However, there were some patients who had extended or numerous hospital stays during the study, but there was no significant difference in any of these factors was noted among the groups. When evaluating hospitalizations, only respiratory related hospitalizations were included in the hospitalization analysis.
Besides being prescribed ibuprofen, we examined the use of antibiotics and other anti-inflammatory agents (systemic corticosteroids, inhaled corticosteroids, Tobramycin (TOBI), and rhDNase) frequently used to reduce pulmonary inflammation. There was no statistical significance seen in relation to any of these medications on the study groups (Table 3)
|Ibuprofen-treated (N=26)||5 (19%)||12 (46%)||17 (65%)||22 (85%)|
|Ibuprofen discontinued (N = 21)||3 (14%)||9 (43%)||14 (67%)||19 (90%)|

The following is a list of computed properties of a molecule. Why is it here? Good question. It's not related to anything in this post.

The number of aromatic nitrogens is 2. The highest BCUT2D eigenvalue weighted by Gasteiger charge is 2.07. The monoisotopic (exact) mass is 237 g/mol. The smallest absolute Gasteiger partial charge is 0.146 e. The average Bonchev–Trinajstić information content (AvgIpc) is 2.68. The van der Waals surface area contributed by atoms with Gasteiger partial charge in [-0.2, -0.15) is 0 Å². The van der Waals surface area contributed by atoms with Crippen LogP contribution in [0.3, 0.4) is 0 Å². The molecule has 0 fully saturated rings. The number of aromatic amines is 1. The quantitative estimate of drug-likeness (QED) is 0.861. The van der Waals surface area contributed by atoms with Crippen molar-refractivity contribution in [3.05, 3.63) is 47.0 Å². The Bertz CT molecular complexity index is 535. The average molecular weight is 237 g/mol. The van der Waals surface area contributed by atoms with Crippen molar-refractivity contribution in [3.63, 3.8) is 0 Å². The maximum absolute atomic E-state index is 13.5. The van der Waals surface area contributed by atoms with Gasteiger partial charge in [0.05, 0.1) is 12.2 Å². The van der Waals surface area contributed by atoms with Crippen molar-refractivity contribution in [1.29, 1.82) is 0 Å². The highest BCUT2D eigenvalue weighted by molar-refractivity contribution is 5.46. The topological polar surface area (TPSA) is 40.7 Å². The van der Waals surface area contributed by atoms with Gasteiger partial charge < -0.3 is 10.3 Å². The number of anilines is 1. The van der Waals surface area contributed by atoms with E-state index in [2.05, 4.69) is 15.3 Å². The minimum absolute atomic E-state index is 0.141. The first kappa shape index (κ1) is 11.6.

|Untreated (N = 39)||12 (31%)||14 (36%)||27 (69%)||29 (74%)|
|Table 3. Use of other anti-inflammatory therapy in CF patients treated with high-dose ibuprofen. SC=systemic corticosteroids; IC=inhaled corticosteroids; TOBI=tobramycin; rhDNase=recombinent human deoxyribonuclease. No difference in anti-inflammatory drug use was found between groups as determined using a chi-square test.|
Twenty-one patients (45%) discontinued the study drug because of adverse effects (Table)( 4). The primary cause of discontinuing ibuprofen therapy was due to abdominal pain, which accounted for 6 of those patients who discontinued use of the drug. There was, however, no baseline assessment to determine the true impact that ibuprofen had on these patients. There were 3 patients who discontinued treatment due to GI bleeding, one of which was severe and required admission to the intensive care unit for hemodynamic stabilization. Renal failure was another serious adverse effect that was observed (Table)( 4). We reviewed selected laboratory studies for biochemical evidence of organ toxicity. The studies selected included serum creatinine, transaminases, and hemoglobin concentrations (Table 2).